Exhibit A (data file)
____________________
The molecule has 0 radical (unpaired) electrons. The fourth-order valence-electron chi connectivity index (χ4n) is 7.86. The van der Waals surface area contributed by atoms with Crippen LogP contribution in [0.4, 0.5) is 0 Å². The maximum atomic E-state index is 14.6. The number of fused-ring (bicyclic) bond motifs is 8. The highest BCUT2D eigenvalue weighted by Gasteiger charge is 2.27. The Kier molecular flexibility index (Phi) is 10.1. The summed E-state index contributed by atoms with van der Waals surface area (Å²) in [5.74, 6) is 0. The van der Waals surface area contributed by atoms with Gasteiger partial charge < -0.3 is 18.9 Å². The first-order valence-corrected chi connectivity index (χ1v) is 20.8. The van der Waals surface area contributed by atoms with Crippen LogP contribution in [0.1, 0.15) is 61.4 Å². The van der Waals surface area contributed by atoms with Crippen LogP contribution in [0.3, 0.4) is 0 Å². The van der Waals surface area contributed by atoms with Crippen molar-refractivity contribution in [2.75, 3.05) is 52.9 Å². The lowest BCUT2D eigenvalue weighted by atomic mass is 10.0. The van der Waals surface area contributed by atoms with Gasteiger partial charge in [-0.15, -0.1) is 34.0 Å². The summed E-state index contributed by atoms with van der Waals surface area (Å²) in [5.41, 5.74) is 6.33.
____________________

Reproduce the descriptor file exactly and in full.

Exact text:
The molecule has 0 radical (unpaired) electrons. The fourth-order valence-electron chi connectivity index (χ4n) is 7.86. The van der Waals surface area contributed by atoms with Crippen LogP contribution in [0.4, 0.5) is 0 Å². The maximum atomic E-state index is 14.6. The number of fused-ring (bicyclic) bond motifs is 8. The highest BCUT2D eigenvalue weighted by Gasteiger charge is 2.27. The Kier molecular flexibility index (Phi) is 10.1. The summed E-state index contributed by atoms with van der Waals surface area (Å²) in [5.74, 6) is 0. The van der Waals surface area contributed by atoms with Gasteiger partial charge < -0.3 is 18.9 Å². The first-order valence-corrected chi connectivity index (χ1v) is 20.8. The van der Waals surface area contributed by atoms with Crippen LogP contribution in [0.1, 0.15) is 61.4 Å². The van der Waals surface area contributed by atoms with Crippen LogP contribution in [0.3, 0.4) is 0 Å². The van der Waals surface area contributed by atoms with Crippen molar-refractivity contribution in [2.75, 3.05) is 52.9 Å². The lowest BCUT2D eigenvalue weighted by atomic mass is 10.0. The van der Waals surface area contributed by atoms with Gasteiger partial charge in [-0.15, -0.1) is 34.0 Å². The summed E-state index contributed by atoms with van der Waals surface area (Å²) in [5.41, 5.74) is 6.33.